Ancient Monuments

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Disc barrow west of Harley Gap, Gussage Down

A Scheduled Monument in Gussage All Saints, Dorset

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Latitude: 50.9218 / 50°55'18"N

Longitude: -1.9993 / 1°59'57"W

OS Eastings: 400142.404

OS Northings: 113588.137978

OS Grid: SU001135

Mapcode National: GBR 307.5BM

Mapcode Global: FRA 66PN.YQB

Entry Name: Disc barrow W of Harley Gap, Gussage Down

Scheduled Date: 14 December 1926

Source: Historic England

Source ID: 1002709

English Heritage Legacy ID: DO 80

County: Dorset

Civil Parish: Gussage All Saints

Traditional County: Dorset

Lieutenancy Area (Ceremonial County): Dorset

Church of England Parish: Gussage St Michael

Church of England Diocese: Salisbury


Disc barrow 1045m WSW of Wyke Farm.

Source: Historic England


This record was the subject of a minor enhancement on 15 December 2015. The record has been generated from an "old county number" (OCN) scheduling record. These are monuments that were not reviewed under the Monuments Protection Programme and are some of our oldest designation records.

The monument includes a disc barrow situated just to the WNW of the ‘Harley Gap’ in the Ackling Dyke Roman road on the ridge known as Gussage Down. The disc barrow survives as a circular enclosed area measuring approximately 46m in diameter defined by a 4.5m wide and 0.2m deep ditch with a 5.5m wide and 0.5m high outer bank. In the interior are two conjoined circular mounds extending from the centre to the south east and each measures 13.5m in diameter and 0.5m high. Chance finds in 1954 of Bronze Age pottery sherds in molehills on the top of both the mounds and Romano-British sherds near their bases on the northern side have been made. It is closely associated with a range of other surviving monuments.

Further archaeological remains in the vicinity are scheduled separately.

Source: Historic England

Reasons for Scheduling

Cranborne Chase is an area of chalkland well known for its high number, density and diversity of archaeological remains. These include a rare combination of Neolithic and Early Bronze Age sites, comprising one of the largest concentrations of burial monuments in England, the largest known cursus (a linear ritual monument) and a significant number and range of henge monuments (Late Neolithic ceremonial centres). Other important remains include a variety of enclosures, settlements, field systems and linear boundaries which date throughout prehistory and into the Romano-British and medieval periods. This high level of survival of archaeological remains is due largely to the later history of the Chase. Cranborne Chase formed a Royal Hunting Ground from at least Norman times, and much of the archaeological survival within the area resulted from associated laws controlling land-use which applied until 1830. The unique archaeological character of the Chase has attracted much attention over the years, notably during the later 19th century, by the pioneering work on the Chase of General Pitt-Rivers, Sir Richard Colt Hoare and Edward Cunnington, often regarded as the fathers of British archaeology. Archaeological investigations have continued throughout the 20th century and to the present day.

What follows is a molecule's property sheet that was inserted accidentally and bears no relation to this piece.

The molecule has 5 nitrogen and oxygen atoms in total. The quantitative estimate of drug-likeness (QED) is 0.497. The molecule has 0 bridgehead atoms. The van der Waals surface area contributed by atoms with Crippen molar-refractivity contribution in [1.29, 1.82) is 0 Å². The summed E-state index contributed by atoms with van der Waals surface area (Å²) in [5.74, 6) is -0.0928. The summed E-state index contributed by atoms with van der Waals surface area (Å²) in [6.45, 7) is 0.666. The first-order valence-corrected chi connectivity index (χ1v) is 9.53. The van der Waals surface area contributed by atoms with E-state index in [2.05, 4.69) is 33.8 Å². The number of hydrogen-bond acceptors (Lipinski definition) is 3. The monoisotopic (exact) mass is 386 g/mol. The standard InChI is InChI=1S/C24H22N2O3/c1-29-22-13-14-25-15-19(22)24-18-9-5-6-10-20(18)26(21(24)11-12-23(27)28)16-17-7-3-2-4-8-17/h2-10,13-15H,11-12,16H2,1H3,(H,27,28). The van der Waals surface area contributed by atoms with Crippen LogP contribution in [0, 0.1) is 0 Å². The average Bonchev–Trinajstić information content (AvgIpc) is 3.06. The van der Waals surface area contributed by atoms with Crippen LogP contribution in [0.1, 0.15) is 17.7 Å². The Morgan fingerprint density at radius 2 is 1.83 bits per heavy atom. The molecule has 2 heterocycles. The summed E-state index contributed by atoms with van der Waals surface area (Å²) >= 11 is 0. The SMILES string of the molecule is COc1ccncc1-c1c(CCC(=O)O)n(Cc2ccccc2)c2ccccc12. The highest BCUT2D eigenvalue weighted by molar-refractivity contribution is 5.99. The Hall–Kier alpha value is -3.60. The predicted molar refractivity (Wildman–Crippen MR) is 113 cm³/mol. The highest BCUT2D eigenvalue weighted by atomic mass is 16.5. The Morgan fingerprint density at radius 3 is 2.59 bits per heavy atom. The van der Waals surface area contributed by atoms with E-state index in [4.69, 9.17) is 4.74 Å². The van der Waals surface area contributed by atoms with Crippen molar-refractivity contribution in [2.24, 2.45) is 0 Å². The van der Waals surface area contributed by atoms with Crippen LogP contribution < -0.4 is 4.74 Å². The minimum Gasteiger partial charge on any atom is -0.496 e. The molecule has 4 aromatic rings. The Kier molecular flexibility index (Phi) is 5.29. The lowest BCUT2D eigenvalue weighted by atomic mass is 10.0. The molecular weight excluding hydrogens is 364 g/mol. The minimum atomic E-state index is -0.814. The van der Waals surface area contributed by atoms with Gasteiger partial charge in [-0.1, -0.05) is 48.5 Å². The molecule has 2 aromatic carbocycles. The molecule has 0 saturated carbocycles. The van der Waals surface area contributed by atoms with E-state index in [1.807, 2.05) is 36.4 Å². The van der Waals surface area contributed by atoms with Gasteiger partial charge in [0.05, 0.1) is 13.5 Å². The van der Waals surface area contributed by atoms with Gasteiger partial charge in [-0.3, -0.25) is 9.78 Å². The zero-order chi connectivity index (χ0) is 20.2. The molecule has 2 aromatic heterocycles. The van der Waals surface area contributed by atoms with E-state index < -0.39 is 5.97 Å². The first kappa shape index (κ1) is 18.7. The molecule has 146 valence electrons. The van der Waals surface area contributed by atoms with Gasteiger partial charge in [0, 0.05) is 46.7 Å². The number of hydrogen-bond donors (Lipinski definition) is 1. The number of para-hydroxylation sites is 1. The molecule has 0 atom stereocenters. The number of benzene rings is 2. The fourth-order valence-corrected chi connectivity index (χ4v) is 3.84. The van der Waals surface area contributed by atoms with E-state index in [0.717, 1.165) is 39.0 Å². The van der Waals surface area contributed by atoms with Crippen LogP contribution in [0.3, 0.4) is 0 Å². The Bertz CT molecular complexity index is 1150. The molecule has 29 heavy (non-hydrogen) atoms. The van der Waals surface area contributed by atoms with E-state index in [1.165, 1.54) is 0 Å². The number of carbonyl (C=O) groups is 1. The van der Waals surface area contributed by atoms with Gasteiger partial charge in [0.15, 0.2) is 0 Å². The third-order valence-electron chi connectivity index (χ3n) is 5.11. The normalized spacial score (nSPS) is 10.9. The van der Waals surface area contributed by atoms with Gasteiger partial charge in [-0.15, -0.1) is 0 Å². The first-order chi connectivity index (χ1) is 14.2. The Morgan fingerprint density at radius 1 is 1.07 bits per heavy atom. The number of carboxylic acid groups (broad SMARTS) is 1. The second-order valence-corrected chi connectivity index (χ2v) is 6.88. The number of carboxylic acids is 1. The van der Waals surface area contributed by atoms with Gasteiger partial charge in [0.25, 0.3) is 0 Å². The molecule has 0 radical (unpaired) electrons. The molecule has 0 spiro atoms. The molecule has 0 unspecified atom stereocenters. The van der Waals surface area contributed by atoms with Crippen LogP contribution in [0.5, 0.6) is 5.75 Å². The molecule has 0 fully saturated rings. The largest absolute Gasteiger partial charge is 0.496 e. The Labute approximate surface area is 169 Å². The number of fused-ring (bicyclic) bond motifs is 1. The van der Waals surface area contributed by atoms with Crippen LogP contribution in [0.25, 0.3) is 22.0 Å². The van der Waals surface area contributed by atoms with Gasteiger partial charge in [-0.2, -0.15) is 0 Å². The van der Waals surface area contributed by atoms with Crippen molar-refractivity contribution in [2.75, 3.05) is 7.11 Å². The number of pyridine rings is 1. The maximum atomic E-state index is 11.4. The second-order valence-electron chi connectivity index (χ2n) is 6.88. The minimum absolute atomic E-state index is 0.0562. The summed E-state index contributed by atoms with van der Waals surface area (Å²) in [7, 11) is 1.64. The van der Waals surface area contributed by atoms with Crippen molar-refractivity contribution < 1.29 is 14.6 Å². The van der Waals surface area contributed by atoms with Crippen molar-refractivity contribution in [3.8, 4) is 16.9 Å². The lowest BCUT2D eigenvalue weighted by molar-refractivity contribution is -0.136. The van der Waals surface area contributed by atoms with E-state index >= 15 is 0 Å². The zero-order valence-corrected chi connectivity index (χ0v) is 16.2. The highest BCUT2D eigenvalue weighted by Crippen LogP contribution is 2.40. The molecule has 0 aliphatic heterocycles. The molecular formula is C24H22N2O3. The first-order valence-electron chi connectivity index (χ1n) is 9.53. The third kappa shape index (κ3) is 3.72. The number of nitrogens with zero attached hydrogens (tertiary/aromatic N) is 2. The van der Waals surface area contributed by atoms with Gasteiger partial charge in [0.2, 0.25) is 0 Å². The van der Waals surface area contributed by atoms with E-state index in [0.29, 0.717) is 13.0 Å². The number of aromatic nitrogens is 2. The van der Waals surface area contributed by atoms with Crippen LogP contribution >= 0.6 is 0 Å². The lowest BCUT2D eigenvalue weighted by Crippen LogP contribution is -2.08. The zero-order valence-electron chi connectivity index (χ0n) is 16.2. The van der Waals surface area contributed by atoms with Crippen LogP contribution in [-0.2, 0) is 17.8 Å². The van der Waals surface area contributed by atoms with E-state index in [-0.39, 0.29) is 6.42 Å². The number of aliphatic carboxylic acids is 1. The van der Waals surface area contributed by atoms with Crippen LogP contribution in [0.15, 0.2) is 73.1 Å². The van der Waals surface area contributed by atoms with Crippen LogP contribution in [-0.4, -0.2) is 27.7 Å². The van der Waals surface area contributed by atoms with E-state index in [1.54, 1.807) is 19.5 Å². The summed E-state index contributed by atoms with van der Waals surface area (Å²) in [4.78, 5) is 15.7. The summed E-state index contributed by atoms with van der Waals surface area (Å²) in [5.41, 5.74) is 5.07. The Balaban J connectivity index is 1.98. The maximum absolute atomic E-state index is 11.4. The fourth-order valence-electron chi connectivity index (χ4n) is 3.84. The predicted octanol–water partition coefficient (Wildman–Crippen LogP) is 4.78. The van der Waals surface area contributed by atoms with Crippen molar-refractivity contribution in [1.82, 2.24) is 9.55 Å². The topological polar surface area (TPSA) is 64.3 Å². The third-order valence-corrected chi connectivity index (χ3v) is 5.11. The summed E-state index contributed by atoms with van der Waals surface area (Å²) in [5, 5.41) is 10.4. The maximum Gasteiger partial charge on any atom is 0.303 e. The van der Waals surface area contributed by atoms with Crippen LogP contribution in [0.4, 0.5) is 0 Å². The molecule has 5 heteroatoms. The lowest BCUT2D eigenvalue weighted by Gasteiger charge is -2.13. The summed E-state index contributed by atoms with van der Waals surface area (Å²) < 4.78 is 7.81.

Disc barrows are Bronze Age burial monuments. They belong to the Early Bronze Age, with most examples dating to the period 1400-1200 BC. They occur either in isolation, or in round barrow cemeteries. Disc barrows were constructed as a circular or oval area of level ground defined by a bank and internal ditch and containing one or more central or eccentrically located small, low mounds covering burials, usually in pits. Earthwork remains that survive are usually very slight, and thus highly vulnerable to damage. The burials, normally cremations, are frequently accompanied by pottery vessels, tools and personal ornaments. It has been suggested that disc barrows were normally used for the burial of women, although this remains unproven. However, it is likely that the individuals were of high status. Disc barrows are rare nationally, with about 250 examples identified, many occurring within Wessex and at least 12 examples known on Cranborne Chase. Their richness in terms of grave goods provides important evidence for chronological and cultural links amongst prehistoric communities over a wide area of southern England, as well as providing an insight into their beliefs and social organisation.

The disc barrow 1045m WSW of Wyke Farm survives well and will contain archaeological and environmental evidence relating to its construction, longevity, territorial significance, social organisation, funerary and ritual practices and overall landscape context.

Source: Historic England


PastScape Monument No:-213763

Source: Historic England

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